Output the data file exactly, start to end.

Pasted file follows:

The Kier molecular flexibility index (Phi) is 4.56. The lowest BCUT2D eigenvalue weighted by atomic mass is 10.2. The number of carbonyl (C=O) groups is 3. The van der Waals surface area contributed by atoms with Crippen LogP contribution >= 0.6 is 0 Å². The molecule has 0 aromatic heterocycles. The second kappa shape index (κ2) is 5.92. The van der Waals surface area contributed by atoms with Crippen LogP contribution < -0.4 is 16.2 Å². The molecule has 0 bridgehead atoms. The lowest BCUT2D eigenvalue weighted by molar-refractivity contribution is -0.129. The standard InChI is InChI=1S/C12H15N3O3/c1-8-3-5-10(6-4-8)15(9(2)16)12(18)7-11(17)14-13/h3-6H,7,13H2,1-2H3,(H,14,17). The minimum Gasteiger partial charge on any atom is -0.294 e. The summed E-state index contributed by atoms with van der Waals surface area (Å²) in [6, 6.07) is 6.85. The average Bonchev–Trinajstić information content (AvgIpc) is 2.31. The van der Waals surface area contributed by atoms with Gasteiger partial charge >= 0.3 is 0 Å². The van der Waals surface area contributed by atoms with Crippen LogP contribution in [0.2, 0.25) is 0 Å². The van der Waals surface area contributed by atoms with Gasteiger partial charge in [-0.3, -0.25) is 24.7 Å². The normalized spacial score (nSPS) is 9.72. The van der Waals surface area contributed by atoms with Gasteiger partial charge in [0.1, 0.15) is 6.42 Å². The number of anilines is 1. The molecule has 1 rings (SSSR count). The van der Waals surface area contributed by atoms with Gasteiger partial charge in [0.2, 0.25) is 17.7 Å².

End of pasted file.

The Kier molecular flexibility index (Phi) is 4.56. The lowest BCUT2D eigenvalue weighted by atomic mass is 10.2. The number of carbonyl (C=O) groups is 3. The van der Waals surface area contributed by atoms with Crippen LogP contribution >= 0.6 is 0 Å². The molecule has 0 aromatic heterocycles. The second kappa shape index (κ2) is 5.92. The van der Waals surface area contributed by atoms with Crippen LogP contribution < -0.4 is 16.2 Å². The molecule has 0 bridgehead atoms. The lowest BCUT2D eigenvalue weighted by molar-refractivity contribution is -0.129. The standard InChI is InChI=1S/C12H15N3O3/c1-8-3-5-10(6-4-8)15(9(2)16)12(18)7-11(17)14-13/h3-6H,7,13H2,1-2H3,(H,14,17). The minimum Gasteiger partial charge on any atom is -0.294 e. The summed E-state index contributed by atoms with van der Waals surface area (Å²) in [6, 6.07) is 6.85. The average Bonchev–Trinajstić information content (AvgIpc) is 2.31. The van der Waals surface area contributed by atoms with Gasteiger partial charge >= 0.3 is 0 Å². The van der Waals surface area contributed by atoms with Crippen LogP contribution in [0.2, 0.25) is 0 Å². The van der Waals surface area contributed by atoms with Gasteiger partial charge in [-0.3, -0.25) is 24.7 Å². The normalized spacial score (nSPS) is 9.72. The van der Waals surface area contributed by atoms with Gasteiger partial charge in [0.1, 0.15) is 6.42 Å². The number of anilines is 1. The molecule has 1 rings (SSSR count). The van der Waals surface area contributed by atoms with Gasteiger partial charge in [0.2, 0.25) is 17.7 Å².